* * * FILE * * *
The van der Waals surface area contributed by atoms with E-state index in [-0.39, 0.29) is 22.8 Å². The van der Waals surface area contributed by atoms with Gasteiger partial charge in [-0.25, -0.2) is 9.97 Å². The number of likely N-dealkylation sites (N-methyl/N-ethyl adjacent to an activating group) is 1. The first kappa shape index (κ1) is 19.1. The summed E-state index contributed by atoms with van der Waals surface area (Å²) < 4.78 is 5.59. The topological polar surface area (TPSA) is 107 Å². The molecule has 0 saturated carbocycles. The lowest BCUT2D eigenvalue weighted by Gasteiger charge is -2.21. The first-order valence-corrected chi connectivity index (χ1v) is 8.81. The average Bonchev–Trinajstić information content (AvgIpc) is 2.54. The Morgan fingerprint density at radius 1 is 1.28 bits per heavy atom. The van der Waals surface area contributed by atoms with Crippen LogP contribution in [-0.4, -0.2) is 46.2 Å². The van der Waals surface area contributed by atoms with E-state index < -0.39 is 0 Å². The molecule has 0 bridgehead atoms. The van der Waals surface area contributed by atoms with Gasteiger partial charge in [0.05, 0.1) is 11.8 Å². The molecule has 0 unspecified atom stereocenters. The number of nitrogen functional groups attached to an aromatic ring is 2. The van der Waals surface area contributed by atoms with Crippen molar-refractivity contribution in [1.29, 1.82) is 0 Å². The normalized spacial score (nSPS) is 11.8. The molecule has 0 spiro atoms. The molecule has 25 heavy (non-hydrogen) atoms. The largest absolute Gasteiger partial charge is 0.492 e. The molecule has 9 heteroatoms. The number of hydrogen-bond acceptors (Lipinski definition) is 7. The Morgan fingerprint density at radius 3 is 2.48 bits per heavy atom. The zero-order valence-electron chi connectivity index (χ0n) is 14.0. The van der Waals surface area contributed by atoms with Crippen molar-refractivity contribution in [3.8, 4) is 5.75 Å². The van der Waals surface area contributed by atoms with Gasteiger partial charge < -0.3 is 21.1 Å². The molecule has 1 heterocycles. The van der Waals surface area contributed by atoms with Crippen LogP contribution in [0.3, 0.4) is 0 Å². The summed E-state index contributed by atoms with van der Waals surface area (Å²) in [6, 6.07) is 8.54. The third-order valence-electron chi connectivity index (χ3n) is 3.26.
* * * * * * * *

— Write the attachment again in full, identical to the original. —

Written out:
The van der Waals surface area contributed by atoms with E-state index in [-0.39, 0.29) is 22.8 Å². The van der Waals surface area contributed by atoms with Gasteiger partial charge in [-0.25, -0.2) is 9.97 Å². The number of likely N-dealkylation sites (N-methyl/N-ethyl adjacent to an activating group) is 1. The first kappa shape index (κ1) is 19.1. The summed E-state index contributed by atoms with van der Waals surface area (Å²) < 4.78 is 5.59. The topological polar surface area (TPSA) is 107 Å². The molecule has 0 saturated carbocycles. The lowest BCUT2D eigenvalue weighted by Gasteiger charge is -2.21. The first-order valence-corrected chi connectivity index (χ1v) is 8.81. The average Bonchev–Trinajstić information content (AvgIpc) is 2.54. The Morgan fingerprint density at radius 1 is 1.28 bits per heavy atom. The van der Waals surface area contributed by atoms with Crippen LogP contribution in [-0.4, -0.2) is 46.2 Å². The van der Waals surface area contributed by atoms with E-state index < -0.39 is 0 Å². The molecule has 0 bridgehead atoms. The van der Waals surface area contributed by atoms with Gasteiger partial charge in [0.05, 0.1) is 11.8 Å². The molecule has 0 unspecified atom stereocenters. The number of nitrogen functional groups attached to an aromatic ring is 2. The van der Waals surface area contributed by atoms with Crippen molar-refractivity contribution in [1.29, 1.82) is 0 Å². The normalized spacial score (nSPS) is 11.8. The molecule has 0 spiro atoms. The molecule has 25 heavy (non-hydrogen) atoms. The largest absolute Gasteiger partial charge is 0.492 e. The molecule has 9 heteroatoms. The number of hydrogen-bond acceptors (Lipinski definition) is 7. The Morgan fingerprint density at radius 3 is 2.48 bits per heavy atom. The zero-order valence-electron chi connectivity index (χ0n) is 14.0. The van der Waals surface area contributed by atoms with Crippen molar-refractivity contribution in [3.8, 4) is 5.75 Å². The van der Waals surface area contributed by atoms with Gasteiger partial charge < -0.3 is 21.1 Å². The molecule has 1 heterocycles. The van der Waals surface area contributed by atoms with Crippen LogP contribution in [0.3, 0.4) is 0 Å². The summed E-state index contributed by atoms with van der Waals surface area (Å²) in [6, 6.07) is 8.54. The third-order valence-electron chi connectivity index (χ3n) is 3.26.